In 2016, a Mercedes with air suspension bought by a Lexus dealer. The dealer sells all cars with century Service Powertrain guarantee that are included in the costs, and then tries to acquire a higher warranty that covers more parts. For $2300, I was able to extend the coverage of most components for an additional 36 months and 70K miles. I had read that the air suspension costs 1000 dollars per corner to repair it (it`s more like 1,200 dollars). Lost one of the corners recently, and eventually the company paid for a spare, work and car rental. In the end, the company did what they had to do under the contract, and I do not think they hurt the on-duty advisor. On this one case, I`d be a 4 or 5 star rating, BUT, I`m just happy and happy (3 and 4 stars on this scale), and here`s why. In general, customers say that Century Warranty Services does a good job of covering costly repairs, but that their customer service needs to be improved. “I`m glad I bought this warranty! This was the best plan for US$4,766. I made money with the amount of expensive repairs.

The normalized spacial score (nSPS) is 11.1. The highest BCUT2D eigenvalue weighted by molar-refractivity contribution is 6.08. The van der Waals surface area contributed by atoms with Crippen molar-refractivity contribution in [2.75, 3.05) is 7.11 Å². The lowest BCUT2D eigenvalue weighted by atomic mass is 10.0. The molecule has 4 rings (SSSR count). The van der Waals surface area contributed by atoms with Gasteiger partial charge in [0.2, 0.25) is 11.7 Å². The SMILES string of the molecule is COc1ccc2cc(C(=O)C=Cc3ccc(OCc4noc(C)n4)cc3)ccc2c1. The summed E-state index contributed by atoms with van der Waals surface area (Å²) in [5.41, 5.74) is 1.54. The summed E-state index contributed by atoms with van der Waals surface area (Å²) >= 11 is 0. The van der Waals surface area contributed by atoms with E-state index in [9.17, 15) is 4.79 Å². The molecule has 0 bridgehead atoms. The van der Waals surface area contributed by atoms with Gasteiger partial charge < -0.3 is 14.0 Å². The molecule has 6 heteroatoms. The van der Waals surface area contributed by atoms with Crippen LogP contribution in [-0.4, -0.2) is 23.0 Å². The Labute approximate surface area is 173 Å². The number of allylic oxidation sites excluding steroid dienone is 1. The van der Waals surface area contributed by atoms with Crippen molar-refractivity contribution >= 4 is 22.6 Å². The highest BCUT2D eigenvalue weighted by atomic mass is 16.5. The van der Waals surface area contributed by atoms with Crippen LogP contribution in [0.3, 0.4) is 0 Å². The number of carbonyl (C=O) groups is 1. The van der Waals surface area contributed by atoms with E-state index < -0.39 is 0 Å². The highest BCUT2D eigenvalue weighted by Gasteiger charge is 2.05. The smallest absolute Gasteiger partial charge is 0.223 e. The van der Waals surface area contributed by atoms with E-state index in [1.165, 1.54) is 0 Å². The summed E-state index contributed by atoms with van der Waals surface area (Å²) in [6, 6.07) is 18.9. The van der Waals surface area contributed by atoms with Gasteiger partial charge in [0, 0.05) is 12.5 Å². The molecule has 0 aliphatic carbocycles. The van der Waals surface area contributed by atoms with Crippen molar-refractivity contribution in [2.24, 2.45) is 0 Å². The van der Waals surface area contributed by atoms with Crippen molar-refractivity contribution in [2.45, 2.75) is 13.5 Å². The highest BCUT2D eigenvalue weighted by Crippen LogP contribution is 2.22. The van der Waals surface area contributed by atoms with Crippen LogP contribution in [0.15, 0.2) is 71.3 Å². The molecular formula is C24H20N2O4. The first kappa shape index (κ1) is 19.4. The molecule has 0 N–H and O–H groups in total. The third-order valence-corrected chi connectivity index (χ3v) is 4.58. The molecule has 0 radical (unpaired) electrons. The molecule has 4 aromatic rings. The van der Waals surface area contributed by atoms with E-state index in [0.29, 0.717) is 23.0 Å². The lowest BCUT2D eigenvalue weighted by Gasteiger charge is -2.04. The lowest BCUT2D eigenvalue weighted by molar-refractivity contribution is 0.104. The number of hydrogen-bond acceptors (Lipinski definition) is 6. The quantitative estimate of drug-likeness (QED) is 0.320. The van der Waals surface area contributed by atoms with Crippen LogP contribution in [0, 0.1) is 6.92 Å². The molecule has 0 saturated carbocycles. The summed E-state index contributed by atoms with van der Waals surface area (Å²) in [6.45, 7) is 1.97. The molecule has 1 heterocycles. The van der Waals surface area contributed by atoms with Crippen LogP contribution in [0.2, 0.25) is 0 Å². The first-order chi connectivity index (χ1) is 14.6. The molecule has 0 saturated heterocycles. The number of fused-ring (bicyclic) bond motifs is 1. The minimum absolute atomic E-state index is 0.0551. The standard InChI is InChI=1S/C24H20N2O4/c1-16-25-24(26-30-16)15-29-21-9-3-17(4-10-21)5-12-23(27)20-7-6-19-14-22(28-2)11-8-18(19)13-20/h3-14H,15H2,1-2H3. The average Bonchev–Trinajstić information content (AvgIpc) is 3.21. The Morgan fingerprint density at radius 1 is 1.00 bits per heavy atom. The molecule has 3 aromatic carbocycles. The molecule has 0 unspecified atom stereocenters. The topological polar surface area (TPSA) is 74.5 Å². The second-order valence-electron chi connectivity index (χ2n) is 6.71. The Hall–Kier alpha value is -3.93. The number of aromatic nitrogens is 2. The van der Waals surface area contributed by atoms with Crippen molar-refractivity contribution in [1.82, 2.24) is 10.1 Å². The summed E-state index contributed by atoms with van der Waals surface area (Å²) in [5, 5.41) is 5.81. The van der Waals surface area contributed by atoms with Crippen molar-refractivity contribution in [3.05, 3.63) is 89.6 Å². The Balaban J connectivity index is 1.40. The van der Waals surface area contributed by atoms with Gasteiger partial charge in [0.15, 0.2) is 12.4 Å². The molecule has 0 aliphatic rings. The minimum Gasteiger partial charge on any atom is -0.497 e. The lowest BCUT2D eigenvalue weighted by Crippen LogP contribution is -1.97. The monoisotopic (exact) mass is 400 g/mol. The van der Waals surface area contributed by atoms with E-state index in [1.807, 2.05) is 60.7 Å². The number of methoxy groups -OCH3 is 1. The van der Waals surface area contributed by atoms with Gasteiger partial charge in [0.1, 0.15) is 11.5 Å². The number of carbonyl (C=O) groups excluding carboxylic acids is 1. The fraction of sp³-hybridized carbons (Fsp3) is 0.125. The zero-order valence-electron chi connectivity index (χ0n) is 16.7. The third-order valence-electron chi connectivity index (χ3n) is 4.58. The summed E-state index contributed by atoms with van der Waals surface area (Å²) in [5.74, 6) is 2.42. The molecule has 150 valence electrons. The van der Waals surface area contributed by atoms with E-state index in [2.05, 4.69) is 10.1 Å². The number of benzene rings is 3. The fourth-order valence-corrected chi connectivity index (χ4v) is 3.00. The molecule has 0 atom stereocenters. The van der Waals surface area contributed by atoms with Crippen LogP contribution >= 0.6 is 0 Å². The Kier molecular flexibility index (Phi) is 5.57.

My vehicle has an air suspension, and it was a 1,000 $US x repair the 4 corners of the vehicle. And, I had a leak of engine oil in the back that was over 2000 dollars! They covered all the repairs! First of all, don`t take any of this positive criticisms of Century seriously. Certainly, they are written by collaborators to compensate for the negative image they have built with consumers. Even if you bought a contract with them, I would advise you to terminate your contract, which you have to do with the dealer who put you under pressure to buy it. According to the trader and Century, they reimburse your contract and pronope it accordingly. I have not yet received a refund or confirmation of a refund that is being processed, and it`s been 3 months since I officially started the process by Emich Chevrolet in Lakewood Colorado. The Century Service Administrator amended the original contract of the one that I and the reseller manager signed and sent me a copy of the amended contract by email. The amendments included a zero reduction in the purchase price of the vehicle, a reduction in the purchase price of the contract (which affects the amount of the proportional refund when cancelled) to a smaller dollar value, and the new contract was called an “e-contract” and had no signatures.